(JNS.org) The Jewish woman believed to have been the world’s oldest member of her religion, Goldie Steinberg, died this week in Long Beach, N.Y., at the age of 114.
Steinberg was born in 1900 in Chisinau (also known as Kishinev), a city in the Russian Empire that is now the capital of the Republic of Moldova. Before she even came to the U.S. as a child, she survived the 1903 Kishinev pogrom spurred by the death of a Christian boy and a blood libel against the city’s Jews, and another anti-Jewish massacre two years later. Steinberg was the last survivor of the two massacres. She came to the U.S. at the age of 23.
In addition to being the world's oldest Jewish woman, Steinberg was also the oldest person born in the Russian Empire and the second-oldest person living in the U.S. She is survived by four grandchildren and seven great-grandchildren.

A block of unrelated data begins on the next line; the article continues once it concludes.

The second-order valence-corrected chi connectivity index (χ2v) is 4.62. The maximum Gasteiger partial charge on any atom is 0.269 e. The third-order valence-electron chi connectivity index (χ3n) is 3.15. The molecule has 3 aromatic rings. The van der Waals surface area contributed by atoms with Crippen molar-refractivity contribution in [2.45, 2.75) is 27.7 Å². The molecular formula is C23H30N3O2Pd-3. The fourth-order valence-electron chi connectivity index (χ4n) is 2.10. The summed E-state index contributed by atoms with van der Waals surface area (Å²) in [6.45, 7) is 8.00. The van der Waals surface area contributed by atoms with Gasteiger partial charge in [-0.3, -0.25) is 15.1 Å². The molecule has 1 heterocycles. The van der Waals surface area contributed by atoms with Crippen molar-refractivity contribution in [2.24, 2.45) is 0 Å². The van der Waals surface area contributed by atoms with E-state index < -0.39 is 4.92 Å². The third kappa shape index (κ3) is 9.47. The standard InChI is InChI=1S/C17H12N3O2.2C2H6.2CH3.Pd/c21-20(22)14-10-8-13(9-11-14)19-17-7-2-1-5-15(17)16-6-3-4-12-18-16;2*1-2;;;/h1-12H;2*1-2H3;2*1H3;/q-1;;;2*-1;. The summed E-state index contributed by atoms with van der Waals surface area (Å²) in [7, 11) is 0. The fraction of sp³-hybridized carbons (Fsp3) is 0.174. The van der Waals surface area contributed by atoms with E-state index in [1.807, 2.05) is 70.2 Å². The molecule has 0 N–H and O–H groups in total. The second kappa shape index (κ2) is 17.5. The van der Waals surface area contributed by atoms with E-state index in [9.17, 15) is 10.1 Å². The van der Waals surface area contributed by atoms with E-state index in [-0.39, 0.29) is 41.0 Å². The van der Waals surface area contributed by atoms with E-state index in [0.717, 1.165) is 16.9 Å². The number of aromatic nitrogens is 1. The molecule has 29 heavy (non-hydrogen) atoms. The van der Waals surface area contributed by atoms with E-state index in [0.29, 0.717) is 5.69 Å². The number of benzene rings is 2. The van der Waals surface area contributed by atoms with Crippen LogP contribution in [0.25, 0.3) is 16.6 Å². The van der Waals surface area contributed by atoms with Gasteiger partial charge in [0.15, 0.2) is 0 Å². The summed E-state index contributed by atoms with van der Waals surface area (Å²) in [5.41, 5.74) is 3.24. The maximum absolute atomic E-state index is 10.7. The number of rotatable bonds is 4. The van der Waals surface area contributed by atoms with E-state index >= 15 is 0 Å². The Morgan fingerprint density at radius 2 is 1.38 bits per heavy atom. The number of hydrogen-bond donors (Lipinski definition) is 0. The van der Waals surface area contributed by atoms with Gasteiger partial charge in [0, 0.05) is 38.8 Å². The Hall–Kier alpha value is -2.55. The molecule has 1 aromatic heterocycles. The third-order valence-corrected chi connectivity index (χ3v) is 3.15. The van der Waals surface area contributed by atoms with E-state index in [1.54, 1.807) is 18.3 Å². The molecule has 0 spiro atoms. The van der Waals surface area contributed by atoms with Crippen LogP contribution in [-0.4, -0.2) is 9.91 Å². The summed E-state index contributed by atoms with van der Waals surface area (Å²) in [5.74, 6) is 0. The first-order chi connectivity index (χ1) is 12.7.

"My grandmother’s life, surviving the pogroms, losing siblings in the Holocaust, it was a history lesson. She was a very selfless person; she always thought of others. She lived on her own in Bensonhurst until she was 104 and refused to move in with my mother because she didn’t want to be a burden on her. That tells you something about her,” said Peter Kutner, Steinberg's grandson, Chabad.org reported.
On the day of Steinberg’s death, Kutner was notified that she felt ill and traveled to her nursing home with his mother, where they were able to say goodbye before she died. According to Kutner, since not all of her family members were able to make it there in time, “after she spoke with my cousin Stephen, and hung up the phone, we saw that she had passed away. She waited until she parted form the last relative.”